2. Linking and retaining people diagnosed with HIV to health care and getting them on anti-HIV therapy to maximize HIV virus suppression so they remain healthy and prevent further transmission; and
  3. Providing access to Pre-Exposure Prophylaxis (PrEP) for high-risk people to keep them HIV negative.

The first meeting of the Task Force was held this past Tuesday with four more meetings planned for the future, all of which will be open to the public and can be watched online at http://www.governor.ny.gov/


Pat Robertson Warns Viewer Traveling to Kenya: 'You've Got to Be Careful, the Towels Could Have AIDS' - VIDEO

Robertson

Televangelist Pat Robertson, who in the past has warned viewers about gays wearing special rings to cut people and intentionally spread AIDS, has a new b.s. health warning for any viewer who might be traveling to Africa.

"You might get AIDS in Kenya, the people have AIDS, you've got to be careful, the towels can have AIDS."

Watch, AFTER THE JUMP...

Continue reading "Pat Robertson Warns Viewer Traveling to Kenya: 'You've Got to Be Careful, the Towels Could Have AIDS' - VIDEO" »


Notorious Big Brother Winner 'Evel Dick' Donato Comes Out as HIV Positive: VIDEO

Donato

In a new episode for Couples Therapy, volatile troublemaker and Big Brother 8 winner "Evel Dick" Donato revealed he is HIV positive - news he originally found out while competing as a returning player during the reality competition's 13th season back in 2011.

Big Brother fans will remember Donato leaving the game on Day 6 that season for undisclosed reasons. 

People reports:

Donato was competing on season 13 of Big Brother when producers called him into the house's Diary Room. "They told me that something was wrong with my blood test," he says. "They had done two HIV tests. One had come back positive and the other had come back negative." The show's doctor took more blood. Two hours later, Donato learned the life-changing news. "When they told me, I just went numb," he says. With little explanation, Donato left the show. "They had a car take me from CBS to my mother's house. She was the first person I told." 

"My biggest fear was telling my girlfriend," Donato continues. "We had this long discussion, and I figured she would freak out. But she was really understanding about the whole thing. She said, 'Whatever happens, we'll face it together.' She was tested and it came back negative. It was an incredible relief." 

Donato doesn't know how he contracted the disease, but he suspects that it happened during unprotected sex with a woman. "People are going to make assumptions about how I got it, and that's okay," he says. "People are afraid to come forward because they're afraid of the stigma of HIV. I'm not gay and I've never stuck a needle in my arm, but at this point, it doesn't matter. We create a stigma around the disease that makes it hard for people to publicly say they have it."

In the end, Donato said he decided to go public with his status becuase his platform as a reality-show villain could help him to encourage fans and viewers to be more aware of HIV, practice safe sex, and get tested.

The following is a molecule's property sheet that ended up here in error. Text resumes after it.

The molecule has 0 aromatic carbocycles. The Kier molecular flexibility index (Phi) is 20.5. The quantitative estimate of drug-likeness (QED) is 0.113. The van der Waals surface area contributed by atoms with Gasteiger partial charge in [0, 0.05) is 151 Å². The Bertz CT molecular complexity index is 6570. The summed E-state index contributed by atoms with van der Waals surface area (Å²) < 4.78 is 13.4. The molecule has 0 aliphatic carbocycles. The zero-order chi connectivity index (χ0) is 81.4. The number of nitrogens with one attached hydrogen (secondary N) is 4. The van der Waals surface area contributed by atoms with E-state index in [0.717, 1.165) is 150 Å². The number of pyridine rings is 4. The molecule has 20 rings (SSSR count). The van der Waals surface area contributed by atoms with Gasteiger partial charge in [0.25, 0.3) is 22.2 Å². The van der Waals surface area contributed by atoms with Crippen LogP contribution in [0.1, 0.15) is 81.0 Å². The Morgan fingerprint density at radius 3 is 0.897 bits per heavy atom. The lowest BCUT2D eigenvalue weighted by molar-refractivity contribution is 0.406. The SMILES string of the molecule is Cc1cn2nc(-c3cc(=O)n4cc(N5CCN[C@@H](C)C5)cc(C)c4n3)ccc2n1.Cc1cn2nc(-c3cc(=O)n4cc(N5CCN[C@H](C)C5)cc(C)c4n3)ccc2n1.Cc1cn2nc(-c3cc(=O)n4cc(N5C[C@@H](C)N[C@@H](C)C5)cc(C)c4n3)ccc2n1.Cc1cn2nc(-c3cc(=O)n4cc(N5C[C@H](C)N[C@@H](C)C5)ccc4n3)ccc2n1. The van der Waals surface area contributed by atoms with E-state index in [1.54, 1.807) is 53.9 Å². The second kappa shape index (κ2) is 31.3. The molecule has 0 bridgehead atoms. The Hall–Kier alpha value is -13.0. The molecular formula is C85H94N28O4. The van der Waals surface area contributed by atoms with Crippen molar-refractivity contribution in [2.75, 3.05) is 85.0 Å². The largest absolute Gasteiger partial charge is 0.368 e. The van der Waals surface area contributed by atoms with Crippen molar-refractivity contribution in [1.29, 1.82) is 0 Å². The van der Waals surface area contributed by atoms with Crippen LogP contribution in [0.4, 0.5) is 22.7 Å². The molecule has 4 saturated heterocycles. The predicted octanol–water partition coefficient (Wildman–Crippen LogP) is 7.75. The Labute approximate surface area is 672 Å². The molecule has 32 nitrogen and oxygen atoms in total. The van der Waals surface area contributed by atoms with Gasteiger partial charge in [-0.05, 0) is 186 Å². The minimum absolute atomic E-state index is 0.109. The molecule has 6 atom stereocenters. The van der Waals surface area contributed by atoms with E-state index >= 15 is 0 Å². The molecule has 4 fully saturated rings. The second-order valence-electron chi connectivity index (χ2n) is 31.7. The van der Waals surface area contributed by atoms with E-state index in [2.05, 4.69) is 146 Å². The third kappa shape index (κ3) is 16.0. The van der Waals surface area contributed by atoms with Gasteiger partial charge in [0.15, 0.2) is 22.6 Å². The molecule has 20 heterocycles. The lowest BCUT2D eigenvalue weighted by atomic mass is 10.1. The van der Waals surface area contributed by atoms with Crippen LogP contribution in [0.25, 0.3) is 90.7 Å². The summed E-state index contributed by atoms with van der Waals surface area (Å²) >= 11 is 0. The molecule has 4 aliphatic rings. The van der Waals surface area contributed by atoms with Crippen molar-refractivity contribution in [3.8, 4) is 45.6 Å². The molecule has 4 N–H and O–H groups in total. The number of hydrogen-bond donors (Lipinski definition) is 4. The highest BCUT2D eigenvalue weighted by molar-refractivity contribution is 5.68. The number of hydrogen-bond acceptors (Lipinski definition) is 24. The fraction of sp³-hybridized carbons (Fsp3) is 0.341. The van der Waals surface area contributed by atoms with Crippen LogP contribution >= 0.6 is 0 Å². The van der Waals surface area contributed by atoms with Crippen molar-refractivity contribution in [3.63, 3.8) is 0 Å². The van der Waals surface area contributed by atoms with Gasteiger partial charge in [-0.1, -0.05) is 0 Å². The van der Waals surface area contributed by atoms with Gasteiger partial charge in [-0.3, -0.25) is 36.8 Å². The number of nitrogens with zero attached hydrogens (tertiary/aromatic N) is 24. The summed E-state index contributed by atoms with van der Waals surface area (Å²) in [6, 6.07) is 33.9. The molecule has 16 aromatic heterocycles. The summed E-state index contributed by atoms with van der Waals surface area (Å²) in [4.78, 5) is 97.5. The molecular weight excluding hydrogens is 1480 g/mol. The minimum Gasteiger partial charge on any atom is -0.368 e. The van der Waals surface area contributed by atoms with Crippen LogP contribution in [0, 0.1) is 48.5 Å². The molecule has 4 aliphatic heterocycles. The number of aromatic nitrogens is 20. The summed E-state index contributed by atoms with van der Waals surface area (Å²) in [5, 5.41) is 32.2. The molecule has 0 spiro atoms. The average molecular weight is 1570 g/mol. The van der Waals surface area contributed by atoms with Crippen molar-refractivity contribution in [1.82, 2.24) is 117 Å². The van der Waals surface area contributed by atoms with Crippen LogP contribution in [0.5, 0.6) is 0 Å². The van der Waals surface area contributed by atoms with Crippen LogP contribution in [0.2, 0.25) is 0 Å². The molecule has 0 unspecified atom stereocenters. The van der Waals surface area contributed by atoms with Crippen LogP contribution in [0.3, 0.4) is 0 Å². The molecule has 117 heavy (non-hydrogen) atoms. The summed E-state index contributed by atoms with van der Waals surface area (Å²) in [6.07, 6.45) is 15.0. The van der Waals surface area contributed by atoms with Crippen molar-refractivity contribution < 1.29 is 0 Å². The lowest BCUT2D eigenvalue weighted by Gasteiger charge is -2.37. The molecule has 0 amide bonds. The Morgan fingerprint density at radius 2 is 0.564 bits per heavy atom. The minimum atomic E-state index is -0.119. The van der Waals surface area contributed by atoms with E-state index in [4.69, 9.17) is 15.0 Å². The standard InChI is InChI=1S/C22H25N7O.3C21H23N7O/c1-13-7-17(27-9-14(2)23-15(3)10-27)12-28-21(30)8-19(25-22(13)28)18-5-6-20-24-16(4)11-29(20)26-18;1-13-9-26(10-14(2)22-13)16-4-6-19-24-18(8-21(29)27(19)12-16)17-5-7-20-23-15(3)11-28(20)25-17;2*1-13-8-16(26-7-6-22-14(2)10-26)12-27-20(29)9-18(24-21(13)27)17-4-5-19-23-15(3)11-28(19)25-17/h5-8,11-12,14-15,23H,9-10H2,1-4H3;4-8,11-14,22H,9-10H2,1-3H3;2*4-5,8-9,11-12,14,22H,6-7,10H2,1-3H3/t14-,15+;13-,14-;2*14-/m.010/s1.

Check out a clip of Donato's interview on Couples Therapy, AFTER THE JUMP...

Continue reading "Notorious Big Brother Winner 'Evel Dick' Donato Comes Out as HIV Positive: VIDEO" »


NYC Health Department Using Grindr & Scruff To Spread Word About PrEP

DaskalakisDr. Demetre Daskalakis, the New York City health department’s assistant commissioner for HIV/AIDS control and prevention, is using Grindr and Scruff to bring the city’s push for pre-exposure prophylaxis (PrEP) to gay mens’ pockets. In addition to social networks like Facebook and Twitter the city is rolling out an expansive $500,000 ad campaign encouraging people to learn about and consider taking Truvada, the first PrEP drug to be approved by the FDA.

"There's not a lot of doctors who can say, 'I've done thousands of HIV [blood] tests with my hands in dark sex clubs,' " Daskalakis, who describes himself as a ‘gay health warrior,’ said to Newsday. "I have done that."

Part of the city’s plan is to target young black and latino men, a population that public health officials have identified as being disproportionately affected by HIV/AIDS. The push to spread awareness is one of three key components to New York Governor Andrew Cuomo’s “Bending the Curve” initiative meant to eradicate new HIV infections in the state by 2020.

Backlash from PrEP opponents have followed as the city began rolling out advertisements extolling the drug as a means of combating the virus.

Weinstein"The first order of business in medical ethics is 'do no harm,' and what the New York City Health Department's doing is doing harm,” said Michael Weinstein [pictured], president of the AIDS Healthcare Foundation. “There are people who are going to take this drug intermittently, who are going to think they're protected, who are going to not be protected.”

Daskalakis admits that PrEP is far from being a silver bullet to stemming the HIV/AIDS health crisis. Rather than zeroing in on the ways in which PrEP isn’t a complete solution, however, he’s bullish on the idea of PrEP as part of a holistic public health approach.

"Could there be an increased rate of STIs? Yeah. Absolutely. Ultimately PrEP is a harm-reduction approach, not a harm-elimination approach. We're not going to say we love it, but at least we have something for you."